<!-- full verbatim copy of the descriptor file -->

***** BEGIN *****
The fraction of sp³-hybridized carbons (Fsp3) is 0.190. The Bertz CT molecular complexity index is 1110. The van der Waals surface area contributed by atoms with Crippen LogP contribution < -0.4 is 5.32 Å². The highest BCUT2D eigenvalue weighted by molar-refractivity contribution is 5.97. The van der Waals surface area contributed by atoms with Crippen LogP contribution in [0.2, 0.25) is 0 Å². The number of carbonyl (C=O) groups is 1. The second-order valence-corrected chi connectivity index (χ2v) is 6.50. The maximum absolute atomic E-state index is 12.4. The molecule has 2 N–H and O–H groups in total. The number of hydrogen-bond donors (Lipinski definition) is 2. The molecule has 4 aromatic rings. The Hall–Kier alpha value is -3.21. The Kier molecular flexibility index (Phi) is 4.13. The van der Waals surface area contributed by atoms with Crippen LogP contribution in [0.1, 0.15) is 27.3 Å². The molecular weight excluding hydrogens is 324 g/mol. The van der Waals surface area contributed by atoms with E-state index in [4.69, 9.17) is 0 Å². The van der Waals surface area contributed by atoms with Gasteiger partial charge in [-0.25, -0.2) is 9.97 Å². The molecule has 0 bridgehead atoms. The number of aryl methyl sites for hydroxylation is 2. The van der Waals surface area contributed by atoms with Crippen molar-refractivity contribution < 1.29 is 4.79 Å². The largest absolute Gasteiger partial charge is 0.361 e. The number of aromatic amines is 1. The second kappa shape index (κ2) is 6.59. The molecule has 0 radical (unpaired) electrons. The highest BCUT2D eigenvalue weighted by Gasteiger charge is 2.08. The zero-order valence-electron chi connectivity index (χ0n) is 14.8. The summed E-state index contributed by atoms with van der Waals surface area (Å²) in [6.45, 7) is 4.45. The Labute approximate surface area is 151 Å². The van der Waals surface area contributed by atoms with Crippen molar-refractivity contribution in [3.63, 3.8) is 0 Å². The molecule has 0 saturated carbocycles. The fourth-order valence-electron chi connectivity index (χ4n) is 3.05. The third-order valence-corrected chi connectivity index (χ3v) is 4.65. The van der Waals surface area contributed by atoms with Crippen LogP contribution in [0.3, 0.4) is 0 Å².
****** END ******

The fraction of sp³-hybridized carbons (Fsp3) is 0.190. The Bertz CT molecular complexity index is 1110. The van der Waals surface area contributed by atoms with Crippen LogP contribution < -0.4 is 5.32 Å². The highest BCUT2D eigenvalue weighted by molar-refractivity contribution is 5.97. The van der Waals surface area contributed by atoms with Crippen LogP contribution in [0.2, 0.25) is 0 Å². The number of carbonyl (C=O) groups is 1. The second-order valence-corrected chi connectivity index (χ2v) is 6.50. The maximum absolute atomic E-state index is 12.4. The molecule has 2 N–H and O–H groups in total. The number of hydrogen-bond donors (Lipinski definition) is 2. The molecule has 4 aromatic rings. The Hall–Kier alpha value is -3.21. The Kier molecular flexibility index (Phi) is 4.13. The van der Waals surface area contributed by atoms with Crippen LogP contribution in [0.1, 0.15) is 27.3 Å². The molecular weight excluding hydrogens is 324 g/mol. The van der Waals surface area contributed by atoms with E-state index in [4.69, 9.17) is 0 Å². The van der Waals surface area contributed by atoms with Gasteiger partial charge in [-0.25, -0.2) is 9.97 Å². The molecule has 0 bridgehead atoms. The number of aryl methyl sites for hydroxylation is 2. The van der Waals surface area contributed by atoms with Crippen molar-refractivity contribution < 1.29 is 4.79 Å². The largest absolute Gasteiger partial charge is 0.361 e. The number of aromatic amines is 1. The second kappa shape index (κ2) is 6.59. The molecule has 0 radical (unpaired) electrons. The highest BCUT2D eigenvalue weighted by Gasteiger charge is 2.08. The zero-order valence-electron chi connectivity index (χ0n) is 14.8. The summed E-state index contributed by atoms with van der Waals surface area (Å²) in [6.45, 7) is 4.45. The Labute approximate surface area is 151 Å². The van der Waals surface area contributed by atoms with Crippen molar-refractivity contribution in [3.63, 3.8) is 0 Å². The molecule has 0 saturated carbocycles. The fourth-order valence-electron chi connectivity index (χ4n) is 3.05. The third-order valence-corrected chi connectivity index (χ3v) is 4.65. The van der Waals surface area contributed by atoms with Crippen LogP contribution in [0.3, 0.4) is 0 Å².